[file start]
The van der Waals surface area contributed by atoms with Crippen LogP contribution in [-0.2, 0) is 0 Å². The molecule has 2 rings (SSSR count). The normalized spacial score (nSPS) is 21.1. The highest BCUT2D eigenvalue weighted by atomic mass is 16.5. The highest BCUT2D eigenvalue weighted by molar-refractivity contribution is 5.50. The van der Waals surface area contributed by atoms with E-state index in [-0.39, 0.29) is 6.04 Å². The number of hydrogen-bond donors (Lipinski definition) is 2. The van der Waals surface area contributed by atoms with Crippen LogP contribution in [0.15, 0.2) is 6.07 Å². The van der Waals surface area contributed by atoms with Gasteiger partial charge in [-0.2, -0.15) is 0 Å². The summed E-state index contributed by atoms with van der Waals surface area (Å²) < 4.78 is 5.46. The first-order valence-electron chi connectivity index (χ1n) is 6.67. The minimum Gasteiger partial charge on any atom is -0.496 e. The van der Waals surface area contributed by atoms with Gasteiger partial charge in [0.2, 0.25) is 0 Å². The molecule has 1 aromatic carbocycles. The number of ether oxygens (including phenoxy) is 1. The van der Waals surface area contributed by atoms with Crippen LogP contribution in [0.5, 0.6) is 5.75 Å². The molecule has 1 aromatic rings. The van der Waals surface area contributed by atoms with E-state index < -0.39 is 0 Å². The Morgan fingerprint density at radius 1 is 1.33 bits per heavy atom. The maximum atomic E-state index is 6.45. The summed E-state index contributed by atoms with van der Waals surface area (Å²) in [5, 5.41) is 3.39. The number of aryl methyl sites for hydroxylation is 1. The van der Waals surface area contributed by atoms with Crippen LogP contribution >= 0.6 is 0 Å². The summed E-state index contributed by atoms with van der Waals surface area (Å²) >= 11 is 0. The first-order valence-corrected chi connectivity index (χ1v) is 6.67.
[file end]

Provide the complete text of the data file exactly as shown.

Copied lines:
The van der Waals surface area contributed by atoms with Crippen LogP contribution in [-0.2, 0) is 0 Å². The molecule has 2 rings (SSSR count). The normalized spacial score (nSPS) is 21.1. The highest BCUT2D eigenvalue weighted by atomic mass is 16.5. The highest BCUT2D eigenvalue weighted by molar-refractivity contribution is 5.50. The van der Waals surface area contributed by atoms with E-state index in [-0.39, 0.29) is 6.04 Å². The number of hydrogen-bond donors (Lipinski definition) is 2. The van der Waals surface area contributed by atoms with Crippen LogP contribution in [0.15, 0.2) is 6.07 Å². The van der Waals surface area contributed by atoms with Gasteiger partial charge in [-0.2, -0.15) is 0 Å². The summed E-state index contributed by atoms with van der Waals surface area (Å²) < 4.78 is 5.46. The first-order valence-electron chi connectivity index (χ1n) is 6.67. The minimum Gasteiger partial charge on any atom is -0.496 e. The van der Waals surface area contributed by atoms with Gasteiger partial charge in [0.2, 0.25) is 0 Å². The molecule has 1 aromatic carbocycles. The number of ether oxygens (including phenoxy) is 1. The van der Waals surface area contributed by atoms with Crippen LogP contribution in [0.5, 0.6) is 5.75 Å². The molecule has 1 aromatic rings. The van der Waals surface area contributed by atoms with E-state index < -0.39 is 0 Å². The Morgan fingerprint density at radius 1 is 1.33 bits per heavy atom. The maximum atomic E-state index is 6.45. The summed E-state index contributed by atoms with van der Waals surface area (Å²) in [5, 5.41) is 3.39. The number of aryl methyl sites for hydroxylation is 1. The van der Waals surface area contributed by atoms with Crippen LogP contribution >= 0.6 is 0 Å². The summed E-state index contributed by atoms with van der Waals surface area (Å²) >= 11 is 0. The first-order valence-corrected chi connectivity index (χ1v) is 6.67.